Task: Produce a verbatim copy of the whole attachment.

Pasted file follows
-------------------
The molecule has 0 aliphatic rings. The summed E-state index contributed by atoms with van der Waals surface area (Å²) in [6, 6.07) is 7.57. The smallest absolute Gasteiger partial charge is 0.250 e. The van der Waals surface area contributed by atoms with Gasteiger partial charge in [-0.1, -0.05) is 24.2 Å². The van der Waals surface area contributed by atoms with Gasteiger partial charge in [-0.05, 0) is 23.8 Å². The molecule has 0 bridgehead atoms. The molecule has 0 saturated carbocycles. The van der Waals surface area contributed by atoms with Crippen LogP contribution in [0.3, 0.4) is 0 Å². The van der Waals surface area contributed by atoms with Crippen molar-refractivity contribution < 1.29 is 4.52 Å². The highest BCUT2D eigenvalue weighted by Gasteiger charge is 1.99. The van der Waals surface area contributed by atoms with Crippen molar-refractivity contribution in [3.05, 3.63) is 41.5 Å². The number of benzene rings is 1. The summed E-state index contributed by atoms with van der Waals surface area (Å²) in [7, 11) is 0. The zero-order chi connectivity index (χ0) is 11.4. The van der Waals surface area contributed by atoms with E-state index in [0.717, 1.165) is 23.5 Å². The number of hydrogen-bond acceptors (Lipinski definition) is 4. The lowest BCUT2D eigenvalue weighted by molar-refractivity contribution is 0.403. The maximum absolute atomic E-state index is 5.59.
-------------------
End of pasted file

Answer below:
The molecule has 0 aliphatic rings. The summed E-state index contributed by atoms with van der Waals surface area (Å²) in [6, 6.07) is 7.57. The smallest absolute Gasteiger partial charge is 0.250 e. The van der Waals surface area contributed by atoms with Gasteiger partial charge in [-0.1, -0.05) is 24.2 Å². The van der Waals surface area contributed by atoms with Gasteiger partial charge in [-0.05, 0) is 23.8 Å². The molecule has 0 bridgehead atoms. The molecule has 0 saturated carbocycles. The van der Waals surface area contributed by atoms with Crippen LogP contribution in [0.3, 0.4) is 0 Å². The van der Waals surface area contributed by atoms with Crippen molar-refractivity contribution < 1.29 is 4.52 Å². The highest BCUT2D eigenvalue weighted by Gasteiger charge is 1.99. The van der Waals surface area contributed by atoms with Crippen molar-refractivity contribution in [3.05, 3.63) is 41.5 Å². The number of benzene rings is 1. The summed E-state index contributed by atoms with van der Waals surface area (Å²) in [7, 11) is 0. The zero-order chi connectivity index (χ0) is 11.4. The van der Waals surface area contributed by atoms with E-state index in [0.717, 1.165) is 23.5 Å². The number of hydrogen-bond acceptors (Lipinski definition) is 4. The lowest BCUT2D eigenvalue weighted by molar-refractivity contribution is 0.403. The maximum absolute atomic E-state index is 5.59.